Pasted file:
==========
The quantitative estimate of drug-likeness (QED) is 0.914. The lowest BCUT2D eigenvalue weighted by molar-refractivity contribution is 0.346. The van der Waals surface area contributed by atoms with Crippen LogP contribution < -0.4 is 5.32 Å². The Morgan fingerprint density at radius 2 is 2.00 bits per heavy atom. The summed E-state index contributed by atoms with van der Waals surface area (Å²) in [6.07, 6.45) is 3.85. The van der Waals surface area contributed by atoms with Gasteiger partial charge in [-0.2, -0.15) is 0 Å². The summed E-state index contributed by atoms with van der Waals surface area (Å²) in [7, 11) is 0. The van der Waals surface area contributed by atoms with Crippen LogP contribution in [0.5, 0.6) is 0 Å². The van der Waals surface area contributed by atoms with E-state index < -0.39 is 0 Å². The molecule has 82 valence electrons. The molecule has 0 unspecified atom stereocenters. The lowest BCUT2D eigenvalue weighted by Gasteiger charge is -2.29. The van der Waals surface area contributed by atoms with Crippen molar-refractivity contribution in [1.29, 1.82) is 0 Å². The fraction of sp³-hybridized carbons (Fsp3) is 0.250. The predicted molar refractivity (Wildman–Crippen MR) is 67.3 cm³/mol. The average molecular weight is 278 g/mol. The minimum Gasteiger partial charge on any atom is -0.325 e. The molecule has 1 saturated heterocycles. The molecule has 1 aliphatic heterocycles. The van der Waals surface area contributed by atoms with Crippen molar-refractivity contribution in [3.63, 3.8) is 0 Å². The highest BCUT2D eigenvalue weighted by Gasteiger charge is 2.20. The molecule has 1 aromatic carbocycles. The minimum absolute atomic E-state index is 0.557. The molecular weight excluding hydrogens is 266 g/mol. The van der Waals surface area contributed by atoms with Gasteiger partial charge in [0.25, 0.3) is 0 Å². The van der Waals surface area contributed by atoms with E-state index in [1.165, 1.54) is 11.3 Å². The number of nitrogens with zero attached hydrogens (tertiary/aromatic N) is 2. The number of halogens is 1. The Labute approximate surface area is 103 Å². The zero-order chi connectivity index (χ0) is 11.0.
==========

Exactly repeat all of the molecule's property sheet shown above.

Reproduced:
The quantitative estimate of drug-likeness (QED) is 0.914. The lowest BCUT2D eigenvalue weighted by molar-refractivity contribution is 0.346. The van der Waals surface area contributed by atoms with Crippen LogP contribution < -0.4 is 5.32 Å². The Morgan fingerprint density at radius 2 is 2.00 bits per heavy atom. The summed E-state index contributed by atoms with van der Waals surface area (Å²) in [6.07, 6.45) is 3.85. The van der Waals surface area contributed by atoms with Gasteiger partial charge in [-0.2, -0.15) is 0 Å². The summed E-state index contributed by atoms with van der Waals surface area (Å²) in [7, 11) is 0. The van der Waals surface area contributed by atoms with Crippen LogP contribution in [0.5, 0.6) is 0 Å². The van der Waals surface area contributed by atoms with E-state index < -0.39 is 0 Å². The molecule has 82 valence electrons. The molecule has 0 unspecified atom stereocenters. The lowest BCUT2D eigenvalue weighted by Gasteiger charge is -2.29. The van der Waals surface area contributed by atoms with Crippen molar-refractivity contribution in [1.29, 1.82) is 0 Å². The fraction of sp³-hybridized carbons (Fsp3) is 0.250. The predicted molar refractivity (Wildman–Crippen MR) is 67.3 cm³/mol. The average molecular weight is 278 g/mol. The minimum Gasteiger partial charge on any atom is -0.325 e. The molecule has 1 saturated heterocycles. The molecule has 1 aliphatic heterocycles. The van der Waals surface area contributed by atoms with Crippen molar-refractivity contribution in [3.63, 3.8) is 0 Å². The highest BCUT2D eigenvalue weighted by Gasteiger charge is 2.20. The molecule has 1 aromatic carbocycles. The minimum absolute atomic E-state index is 0.557. The molecular weight excluding hydrogens is 266 g/mol. The van der Waals surface area contributed by atoms with Gasteiger partial charge in [0.25, 0.3) is 0 Å². The van der Waals surface area contributed by atoms with E-state index in [1.165, 1.54) is 11.3 Å². The number of nitrogens with zero attached hydrogens (tertiary/aromatic N) is 2. The number of halogens is 1. The Labute approximate surface area is 103 Å². The zero-order chi connectivity index (χ0) is 11.0.